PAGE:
“Little Fish, Big Pond”

Once I became accustomed to the new grade school, I settled in and, since the school went through eighth grade, spent the rest of my elementary years there. Then it was off to the high school on the right, a large one putting together graduates from five grade schools. After finally figuring out how to navigate the small school, I now found myself bewildered by the huge new place with its endless hallways, double staircases, raucous cafeteria and loud bells to signal class periods starting and stopping. Worse yet, only four minutes were allowed between classes which were often at opposite ends of the other floor. Running was forbidden, but we really hustled.

I soon discovered that graduates from one grade school ruled the place, and I hadn’t attended that one. After realizing that social standing was impossible, I immersed myself in studies. The curriculum was challenging since there accelerated offerings in most courses. Eventually accelerated offerings would be eliminated being blamed for “shaming” less academically capable students. But it gave me a steady cohort of friends and an identity. Yes it was an identity as a “grind,” a  dateless grind at that, but I felt at home.

The best years of my life? No way. And I will always find myself bewildered by those who claim that title for high school.

 

21 thoughts on ““Little Fish, Big Pond”

  1. We don’t have the same high school system. But the school I attended from the ages of 11-17 was definitely one of the best times of my life. I actually enjoyed going to school every day, even after the age of 15, when we moved away and I had to commute by using trains and buses.,
    Sorry your High School experience was not as good.
    Best wishes, Pete.

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  2. I lived in the same neighborhood and attended grade school (K – 6) and junior high (7 – 9) with the same group of friends. Then we moved across town before high school (10 – 12) and I had to start all over. It worked out fine and I made new friends but I still treasure those early school days the most.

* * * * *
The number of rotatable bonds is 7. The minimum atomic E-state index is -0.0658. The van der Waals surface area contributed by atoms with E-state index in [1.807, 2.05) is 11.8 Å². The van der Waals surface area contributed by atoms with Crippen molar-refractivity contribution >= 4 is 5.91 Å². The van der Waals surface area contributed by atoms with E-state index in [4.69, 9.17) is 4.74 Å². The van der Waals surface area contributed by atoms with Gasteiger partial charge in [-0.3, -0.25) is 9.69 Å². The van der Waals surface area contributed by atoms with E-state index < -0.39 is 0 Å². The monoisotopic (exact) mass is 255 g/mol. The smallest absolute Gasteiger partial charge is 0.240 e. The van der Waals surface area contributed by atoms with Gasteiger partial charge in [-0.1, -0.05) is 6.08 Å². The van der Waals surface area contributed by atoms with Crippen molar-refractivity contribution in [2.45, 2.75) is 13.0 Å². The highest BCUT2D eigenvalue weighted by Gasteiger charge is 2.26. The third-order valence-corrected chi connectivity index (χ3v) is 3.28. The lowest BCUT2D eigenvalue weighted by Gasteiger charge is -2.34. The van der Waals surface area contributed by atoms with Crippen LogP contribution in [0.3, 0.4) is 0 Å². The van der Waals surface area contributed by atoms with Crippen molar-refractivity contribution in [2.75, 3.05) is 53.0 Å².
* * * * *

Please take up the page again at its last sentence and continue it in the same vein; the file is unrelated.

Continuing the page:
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  3. We had a selective secondary education system in which children were sent at 11 to either grammar school (thought to be clever) or modern school (not thought clever). It was blatant social engineering which broke friendships – both for children and their parents. The quality of education was great for the lucky minority (in which I was), but the selection process was inaccurate and blighted a lot of futures.

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  4. I hated high school. It was the late 60s and early 70s. Lots of racial fighting, pot smoking, and too many less than caring teachers. I graduated early to go to junior college and felt challenged for the first time in years. The year after I left, I talked to my former counselor and she told me about the burning of the principal’s car. I was so glad to be out of there.

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  5. I put my time in at high school like a guy punching his time card. It was not the favorite time of my life either. I found myself in college and oddly became a teacher even though I generally did not like school that much when I was younger.

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  6. I remember when those advanced classes and tracking went away. Fitting in was so important. If you weren’t part of the clique, there was band or drama or debating clubs. The big pond was really hard.

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  7. I think high school is a very difficult time for many youngsters, Elizabeth. There is huge pressure to conform and assume the same identity as all your peer group, many of whom are in the driving seat are not to be admired at all. I didn’t enjoy high school as I am very non-conformist. Fortunately, I have never really worried to much about what other people think of me so I survived.

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